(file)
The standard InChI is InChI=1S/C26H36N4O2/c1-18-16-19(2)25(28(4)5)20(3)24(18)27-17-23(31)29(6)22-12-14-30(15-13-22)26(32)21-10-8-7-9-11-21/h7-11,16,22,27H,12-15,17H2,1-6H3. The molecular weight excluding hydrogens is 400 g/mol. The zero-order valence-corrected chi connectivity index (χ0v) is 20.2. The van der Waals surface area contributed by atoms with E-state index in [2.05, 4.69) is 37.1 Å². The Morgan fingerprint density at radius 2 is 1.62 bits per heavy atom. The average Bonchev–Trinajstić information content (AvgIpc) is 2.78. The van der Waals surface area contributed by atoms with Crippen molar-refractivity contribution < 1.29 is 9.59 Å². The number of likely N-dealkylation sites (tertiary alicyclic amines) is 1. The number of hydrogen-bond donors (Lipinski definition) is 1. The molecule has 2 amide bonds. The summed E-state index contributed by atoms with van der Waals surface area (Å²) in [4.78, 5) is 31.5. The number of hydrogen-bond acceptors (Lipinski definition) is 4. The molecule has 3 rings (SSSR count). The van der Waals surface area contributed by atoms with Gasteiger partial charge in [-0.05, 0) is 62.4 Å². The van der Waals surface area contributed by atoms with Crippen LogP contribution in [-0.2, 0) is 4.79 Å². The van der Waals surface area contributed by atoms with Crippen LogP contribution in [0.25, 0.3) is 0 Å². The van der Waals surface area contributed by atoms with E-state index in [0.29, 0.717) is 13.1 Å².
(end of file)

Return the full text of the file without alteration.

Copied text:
The standard InChI is InChI=1S/C26H36N4O2/c1-18-16-19(2)25(28(4)5)20(3)24(18)27-17-23(31)29(6)22-12-14-30(15-13-22)26(32)21-10-8-7-9-11-21/h7-11,16,22,27H,12-15,17H2,1-6H3. The molecular weight excluding hydrogens is 400 g/mol. The zero-order valence-corrected chi connectivity index (χ0v) is 20.2. The van der Waals surface area contributed by atoms with E-state index in [2.05, 4.69) is 37.1 Å². The Morgan fingerprint density at radius 2 is 1.62 bits per heavy atom. The average Bonchev–Trinajstić information content (AvgIpc) is 2.78. The van der Waals surface area contributed by atoms with Crippen molar-refractivity contribution < 1.29 is 9.59 Å². The number of likely N-dealkylation sites (tertiary alicyclic amines) is 1. The number of hydrogen-bond donors (Lipinski definition) is 1. The molecule has 2 amide bonds. The summed E-state index contributed by atoms with van der Waals surface area (Å²) in [4.78, 5) is 31.5. The number of hydrogen-bond acceptors (Lipinski definition) is 4. The molecule has 3 rings (SSSR count). The van der Waals surface area contributed by atoms with Gasteiger partial charge in [-0.05, 0) is 62.4 Å². The van der Waals surface area contributed by atoms with Crippen LogP contribution in [-0.2, 0) is 4.79 Å². The van der Waals surface area contributed by atoms with Crippen LogP contribution in [0.25, 0.3) is 0 Å². The van der Waals surface area contributed by atoms with E-state index in [0.29, 0.717) is 13.1 Å².